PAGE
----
RESILIANCE: An emotional rollercoaster where the final award is the life of a girl smiling despite her pain.
Bianca-Olivia Nita
Bianca is a freelance journalist and documentary critic. She is a regular contributor to Modern Times Review.
Published date: June 2, 2020

Zuzia is a little girl with a rare genetic disease, one that makes her skin fragile like a butterfly’s wings. The simplest touch can make her skin blister and fall apart, and because of this, she lives in constant, excruciating pain. After a fundraiser for the $1.5 million needed for her treatment received worldwide support, she and her family move from their native Poland to the US for a long course of procedures that might save her, or kill her. Jaroslaw Szmidt’s The Butterfly’s Dream captures the journey Zuzia and her family undertake in order to try to save her life.

The Butterfly’s Dream -documentary-post1
The Butterfly’s Dream, a film by Jarosław Szmidt

Human spirit

Filmed over the course of several years, what seems at first a typical dramatic medical film, turns out to be an incredibly powerful tale of the fragility and resilience of a tiny human, facing an enormous challenge with acceptance and might. Her story goes way beyond its premise and into the depth of the human spirit, breaking your heart to pieces and putting it back together again – leaving you raw, shaken, and touched.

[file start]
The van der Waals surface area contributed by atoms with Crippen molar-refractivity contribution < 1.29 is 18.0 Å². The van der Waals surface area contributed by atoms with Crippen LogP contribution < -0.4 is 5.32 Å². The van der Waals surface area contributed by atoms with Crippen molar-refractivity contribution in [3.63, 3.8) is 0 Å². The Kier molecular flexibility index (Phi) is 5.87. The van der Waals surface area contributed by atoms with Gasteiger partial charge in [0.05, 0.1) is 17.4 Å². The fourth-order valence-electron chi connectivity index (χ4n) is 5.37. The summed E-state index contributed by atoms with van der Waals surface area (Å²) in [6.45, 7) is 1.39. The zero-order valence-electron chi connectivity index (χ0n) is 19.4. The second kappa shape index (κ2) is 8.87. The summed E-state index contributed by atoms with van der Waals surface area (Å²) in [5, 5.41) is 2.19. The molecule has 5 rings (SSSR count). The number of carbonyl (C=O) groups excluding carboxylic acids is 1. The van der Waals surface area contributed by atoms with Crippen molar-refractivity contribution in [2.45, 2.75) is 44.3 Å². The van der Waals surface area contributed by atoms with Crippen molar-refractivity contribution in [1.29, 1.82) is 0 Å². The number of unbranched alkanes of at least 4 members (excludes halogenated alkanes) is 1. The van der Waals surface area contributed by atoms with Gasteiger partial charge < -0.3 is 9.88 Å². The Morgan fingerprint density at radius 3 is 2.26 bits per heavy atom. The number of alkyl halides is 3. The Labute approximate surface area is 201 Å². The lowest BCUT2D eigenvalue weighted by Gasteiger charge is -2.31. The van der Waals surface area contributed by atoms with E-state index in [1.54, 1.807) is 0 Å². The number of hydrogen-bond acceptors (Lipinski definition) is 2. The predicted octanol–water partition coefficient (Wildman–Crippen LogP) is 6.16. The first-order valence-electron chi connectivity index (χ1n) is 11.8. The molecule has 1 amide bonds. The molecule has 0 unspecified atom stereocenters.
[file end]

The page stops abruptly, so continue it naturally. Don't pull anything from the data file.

At birth, Zuzia was handed a challenge no one should have to face. Her disease makes her skin blister easily and painfully, from as much as a simple shuffle. Her condition affects her insights too, and it lowers her life expectancy dramatically. More than that, it takes away her childhood and turns her life into a living hell. But the pain she lives with every day, the debilitating power of her condition, and the daily procedures of changing bandages and feeding through a tube are part of how she learned to know life. Her parents are strong guardians and caretakers, having learned to deal with all her needs, struggling to keep up hope.

Her story goes way beyond its premise and into the depth of the human spirit…

Throughout the film, Szmidt’s cinematography feels almost as composed as in a fiction film. So many of Zuzia’s moments are hard to watch, it is unimaginable what it’s like to be her and to witness her day in and day out, in real life. Her pain penetrates viscerally through the screen, and watching her and her family is so intimate, it feels like being present and …

Dear reader. You have read 5 articles this month. Could we ask you to support MODERN TIMES REVIEW with a running subscription? It is onbly 9 euro quarterly to read on, and you will get full access to close to soon 2000 articles, all our e-magazines – and we will send you the coming printed magazines.
(You can also edit your own connected presentation page)